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Why do streets and sidewalks sparkle?


4448 day(s) ago

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NotEinstein
Cement is primarily made up of calcium carbonite, commonly called calcite. This is a very common mineral with numerous forms including limestone and marble. Some of this is in crystalline form which can reflect light. There are even some calcite deposits in New Jersey that react under blacklight.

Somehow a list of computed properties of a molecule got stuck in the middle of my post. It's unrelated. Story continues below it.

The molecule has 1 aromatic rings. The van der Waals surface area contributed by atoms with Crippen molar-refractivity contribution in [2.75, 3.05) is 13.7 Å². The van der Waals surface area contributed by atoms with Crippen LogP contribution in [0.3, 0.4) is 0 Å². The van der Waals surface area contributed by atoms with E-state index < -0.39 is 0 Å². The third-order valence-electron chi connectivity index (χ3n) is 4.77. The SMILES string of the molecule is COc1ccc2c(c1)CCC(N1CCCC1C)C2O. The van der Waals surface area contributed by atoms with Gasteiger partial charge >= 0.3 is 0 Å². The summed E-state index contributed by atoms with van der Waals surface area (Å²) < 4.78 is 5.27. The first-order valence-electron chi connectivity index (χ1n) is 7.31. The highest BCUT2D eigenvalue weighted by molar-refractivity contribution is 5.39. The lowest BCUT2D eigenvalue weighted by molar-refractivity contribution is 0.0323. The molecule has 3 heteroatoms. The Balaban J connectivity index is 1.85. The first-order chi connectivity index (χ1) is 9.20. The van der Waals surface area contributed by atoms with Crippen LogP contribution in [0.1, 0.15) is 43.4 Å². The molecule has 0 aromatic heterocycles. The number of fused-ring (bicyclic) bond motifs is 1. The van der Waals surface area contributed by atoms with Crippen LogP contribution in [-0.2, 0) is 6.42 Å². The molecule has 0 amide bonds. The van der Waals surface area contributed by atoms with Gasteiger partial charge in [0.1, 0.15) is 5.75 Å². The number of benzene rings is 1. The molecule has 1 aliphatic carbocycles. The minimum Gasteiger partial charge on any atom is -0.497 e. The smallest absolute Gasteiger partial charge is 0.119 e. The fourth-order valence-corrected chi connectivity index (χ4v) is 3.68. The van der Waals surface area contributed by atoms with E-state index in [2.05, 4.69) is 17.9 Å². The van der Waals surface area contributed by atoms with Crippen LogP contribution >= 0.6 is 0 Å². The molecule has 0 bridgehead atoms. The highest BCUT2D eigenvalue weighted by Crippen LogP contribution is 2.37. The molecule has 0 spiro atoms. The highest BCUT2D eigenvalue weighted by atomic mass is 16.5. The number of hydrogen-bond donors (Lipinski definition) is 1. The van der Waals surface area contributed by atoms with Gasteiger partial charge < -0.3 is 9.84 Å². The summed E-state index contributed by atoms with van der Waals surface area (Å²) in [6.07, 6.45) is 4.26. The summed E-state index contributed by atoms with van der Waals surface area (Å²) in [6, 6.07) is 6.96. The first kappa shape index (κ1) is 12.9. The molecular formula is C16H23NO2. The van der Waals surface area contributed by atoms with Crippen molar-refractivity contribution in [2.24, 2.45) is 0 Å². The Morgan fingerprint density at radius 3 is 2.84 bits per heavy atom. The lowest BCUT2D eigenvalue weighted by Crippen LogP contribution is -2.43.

This calcite crystal mined in Tennessee is just one of a variety of crystal forms the mineral can be found in:


While a crystal of this size would probably be set aside, smaller chunks regularly end up in calcite used for making cement. After being ground and heated these crystals are evenly dispersed, making the cement sparkle.

Sidewalks and side streets are more likely to sparkle than major roads as highways are generally made out of asphalt. This compound is made out of cement covered in tar, obscuring the crystals.

Posted 4448 day ago

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